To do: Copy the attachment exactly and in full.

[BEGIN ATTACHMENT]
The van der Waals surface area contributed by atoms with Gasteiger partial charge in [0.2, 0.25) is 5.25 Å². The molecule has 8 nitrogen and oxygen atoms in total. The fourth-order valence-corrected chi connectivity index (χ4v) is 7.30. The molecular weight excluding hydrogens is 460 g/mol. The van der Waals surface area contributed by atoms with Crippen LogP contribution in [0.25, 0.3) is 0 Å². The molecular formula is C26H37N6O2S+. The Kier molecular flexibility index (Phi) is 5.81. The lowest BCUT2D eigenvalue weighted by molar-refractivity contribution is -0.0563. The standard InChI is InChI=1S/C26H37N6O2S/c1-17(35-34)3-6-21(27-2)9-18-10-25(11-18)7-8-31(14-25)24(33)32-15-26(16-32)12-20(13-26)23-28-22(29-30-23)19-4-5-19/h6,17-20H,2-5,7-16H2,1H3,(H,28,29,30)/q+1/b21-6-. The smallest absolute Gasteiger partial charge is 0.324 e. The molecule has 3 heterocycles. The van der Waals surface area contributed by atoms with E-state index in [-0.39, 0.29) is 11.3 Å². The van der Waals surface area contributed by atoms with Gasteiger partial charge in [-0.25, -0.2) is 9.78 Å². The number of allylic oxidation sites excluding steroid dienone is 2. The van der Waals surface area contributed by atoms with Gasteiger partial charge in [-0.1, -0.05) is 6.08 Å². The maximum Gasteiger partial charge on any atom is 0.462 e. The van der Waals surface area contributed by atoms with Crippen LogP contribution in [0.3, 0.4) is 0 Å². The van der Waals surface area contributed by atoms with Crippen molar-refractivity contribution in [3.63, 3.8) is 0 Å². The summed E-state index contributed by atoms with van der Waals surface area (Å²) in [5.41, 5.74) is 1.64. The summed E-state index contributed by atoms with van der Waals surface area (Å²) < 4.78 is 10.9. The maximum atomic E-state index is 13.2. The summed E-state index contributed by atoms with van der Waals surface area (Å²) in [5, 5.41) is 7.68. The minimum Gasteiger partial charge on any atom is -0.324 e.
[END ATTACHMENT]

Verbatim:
The van der Waals surface area contributed by atoms with Gasteiger partial charge in [0.2, 0.25) is 5.25 Å². The molecule has 8 nitrogen and oxygen atoms in total. The fourth-order valence-corrected chi connectivity index (χ4v) is 7.30. The molecular weight excluding hydrogens is 460 g/mol. The van der Waals surface area contributed by atoms with Crippen LogP contribution in [0.25, 0.3) is 0 Å². The molecular formula is C26H37N6O2S+. The Kier molecular flexibility index (Phi) is 5.81. The lowest BCUT2D eigenvalue weighted by molar-refractivity contribution is -0.0563. The standard InChI is InChI=1S/C26H37N6O2S/c1-17(35-34)3-6-21(27-2)9-18-10-25(11-18)7-8-31(14-25)24(33)32-15-26(16-32)12-20(13-26)23-28-22(29-30-23)19-4-5-19/h6,17-20H,2-5,7-16H2,1H3,(H,28,29,30)/q+1/b21-6-. The smallest absolute Gasteiger partial charge is 0.324 e. The molecule has 3 heterocycles. The van der Waals surface area contributed by atoms with E-state index in [-0.39, 0.29) is 11.3 Å². The van der Waals surface area contributed by atoms with Gasteiger partial charge in [-0.25, -0.2) is 9.78 Å². The number of allylic oxidation sites excluding steroid dienone is 2. The van der Waals surface area contributed by atoms with Gasteiger partial charge in [-0.1, -0.05) is 6.08 Å². The maximum Gasteiger partial charge on any atom is 0.462 e. The van der Waals surface area contributed by atoms with Crippen LogP contribution in [0.3, 0.4) is 0 Å². The van der Waals surface area contributed by atoms with Crippen molar-refractivity contribution in [3.63, 3.8) is 0 Å². The summed E-state index contributed by atoms with van der Waals surface area (Å²) in [5.41, 5.74) is 1.64. The summed E-state index contributed by atoms with van der Waals surface area (Å²) < 4.78 is 10.9. The maximum atomic E-state index is 13.2. The summed E-state index contributed by atoms with van der Waals surface area (Å²) in [5, 5.41) is 7.68. The minimum Gasteiger partial charge on any atom is -0.324 e.